How do I convert a fill to a group of paths for I can use draw the image on a pen plotter? PS: sorry if I am using the wrong terms tom_a_sparks "It's a nerdy thing I like to do"
on 2011-04-19 09:18
on 2011-04-19 10:11
On 19-04-11 09:17, Tom Sparks wrote: > How do I convert a fill to a group of paths for I can use draw the image on a pen plotter? You want to basically fill in a shape using lines instead of a solid fill? I recommend opening the path effect editor (in the Path menu, near the bottom) and trying out the "Hatches" effect. If you have trouble using it, googling will probably find you a tutorial or two, if not, feel free to ask here again.
on 2011-04-19 12:26
just for curiosity, is this related in any way to the PES embroidery format? there is a discussion of that format request at: https://bugs.launchpad.net/inkscape/+bug/247463 -- View this message in context: http://old.nabble.com/converting-a-fill-to-paths-f... Sent from the Inkscape - User mailing list archive at Nabble.com.
on 2011-04-19 14:00
The Egg-Bot project is a pen plotter kind of thing that uses a series of custom inkscape extensions to make plotting easier. One of their awesome extensions fixes up the "hatches" live path effect to make it much better for plotting. A great tutorial is available here: http://wiki.evilmadscience.com/Drawing_a_smiley_face Specifically, part 3 of this tutorial covers doing the filling in of regions: http://wiki.evilmadscience.com/Drawing_a_smiley_face,_part_3 Good luck! -- Matthew Beckler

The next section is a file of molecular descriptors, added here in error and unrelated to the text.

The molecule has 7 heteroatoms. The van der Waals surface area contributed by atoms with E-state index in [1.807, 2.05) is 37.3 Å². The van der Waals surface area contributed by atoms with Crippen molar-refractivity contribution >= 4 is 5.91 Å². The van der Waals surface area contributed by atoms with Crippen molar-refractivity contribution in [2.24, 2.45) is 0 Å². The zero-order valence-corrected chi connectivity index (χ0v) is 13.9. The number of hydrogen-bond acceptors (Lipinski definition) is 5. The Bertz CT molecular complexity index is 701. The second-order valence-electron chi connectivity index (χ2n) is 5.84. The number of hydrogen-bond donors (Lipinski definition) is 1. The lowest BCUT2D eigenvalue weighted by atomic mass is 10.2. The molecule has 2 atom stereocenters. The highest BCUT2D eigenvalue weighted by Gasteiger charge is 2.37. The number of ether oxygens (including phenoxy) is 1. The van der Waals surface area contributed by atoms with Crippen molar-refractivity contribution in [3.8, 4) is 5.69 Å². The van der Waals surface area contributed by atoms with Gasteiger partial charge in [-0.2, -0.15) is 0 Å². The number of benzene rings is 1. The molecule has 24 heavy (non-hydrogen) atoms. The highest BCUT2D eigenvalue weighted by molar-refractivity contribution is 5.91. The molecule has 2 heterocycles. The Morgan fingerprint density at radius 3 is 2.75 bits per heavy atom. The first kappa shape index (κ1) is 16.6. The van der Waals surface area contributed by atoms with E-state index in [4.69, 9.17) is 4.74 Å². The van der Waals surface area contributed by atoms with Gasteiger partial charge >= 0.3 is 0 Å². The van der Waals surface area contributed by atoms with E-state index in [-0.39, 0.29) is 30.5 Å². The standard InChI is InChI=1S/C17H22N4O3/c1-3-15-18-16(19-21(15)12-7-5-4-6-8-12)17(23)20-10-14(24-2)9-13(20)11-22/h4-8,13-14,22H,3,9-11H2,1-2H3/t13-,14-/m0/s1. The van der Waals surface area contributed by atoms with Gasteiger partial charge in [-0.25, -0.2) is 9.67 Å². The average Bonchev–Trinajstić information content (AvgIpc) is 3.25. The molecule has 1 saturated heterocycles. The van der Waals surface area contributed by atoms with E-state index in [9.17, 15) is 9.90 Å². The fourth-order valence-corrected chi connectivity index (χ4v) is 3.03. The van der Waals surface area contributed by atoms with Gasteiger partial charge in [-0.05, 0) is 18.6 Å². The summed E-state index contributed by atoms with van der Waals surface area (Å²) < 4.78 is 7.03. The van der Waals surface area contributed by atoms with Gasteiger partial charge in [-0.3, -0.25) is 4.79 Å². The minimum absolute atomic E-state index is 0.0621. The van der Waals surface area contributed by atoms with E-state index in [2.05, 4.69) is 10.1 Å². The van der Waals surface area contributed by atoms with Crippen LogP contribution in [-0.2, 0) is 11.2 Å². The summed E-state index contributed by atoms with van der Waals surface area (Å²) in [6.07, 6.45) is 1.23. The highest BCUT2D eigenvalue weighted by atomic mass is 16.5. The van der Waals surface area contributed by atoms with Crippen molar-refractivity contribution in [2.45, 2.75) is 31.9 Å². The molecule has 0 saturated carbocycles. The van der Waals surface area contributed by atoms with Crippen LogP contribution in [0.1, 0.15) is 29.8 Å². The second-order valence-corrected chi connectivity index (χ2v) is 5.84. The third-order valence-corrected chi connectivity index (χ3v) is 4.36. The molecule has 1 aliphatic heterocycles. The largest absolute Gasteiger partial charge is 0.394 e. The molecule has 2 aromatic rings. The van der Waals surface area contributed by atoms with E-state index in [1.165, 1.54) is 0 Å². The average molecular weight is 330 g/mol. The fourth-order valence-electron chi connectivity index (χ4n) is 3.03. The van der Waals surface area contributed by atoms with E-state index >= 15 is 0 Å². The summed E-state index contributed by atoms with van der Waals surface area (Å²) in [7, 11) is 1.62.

on 2011-04-19 23:19
On 19-4-2011 13:27, Matthew Beckler wrote: > http://wiki.evilmadscience.com/Drawing_a_smiley_face,_part_3 Thank you so much for sharing this link! Very nice! Side question: would it help you if the next time you apply an LPE, it copies the settings from the last object with such an LPE? (this would be a simple crude first step towards storing LPE settings) Ciao, Johan
on 2012-01-08 17:35
Thank you, I had this same question but relating to use with a laser cutter. You can use this to do vector engraving rather than raster engraving on a laser cutter by converting fills into a series of lines. This is sometimes preferable because raster engraving can be very slow for certain designs (especially those with lots of blank space between two rastored effects). Thanks so much! Greg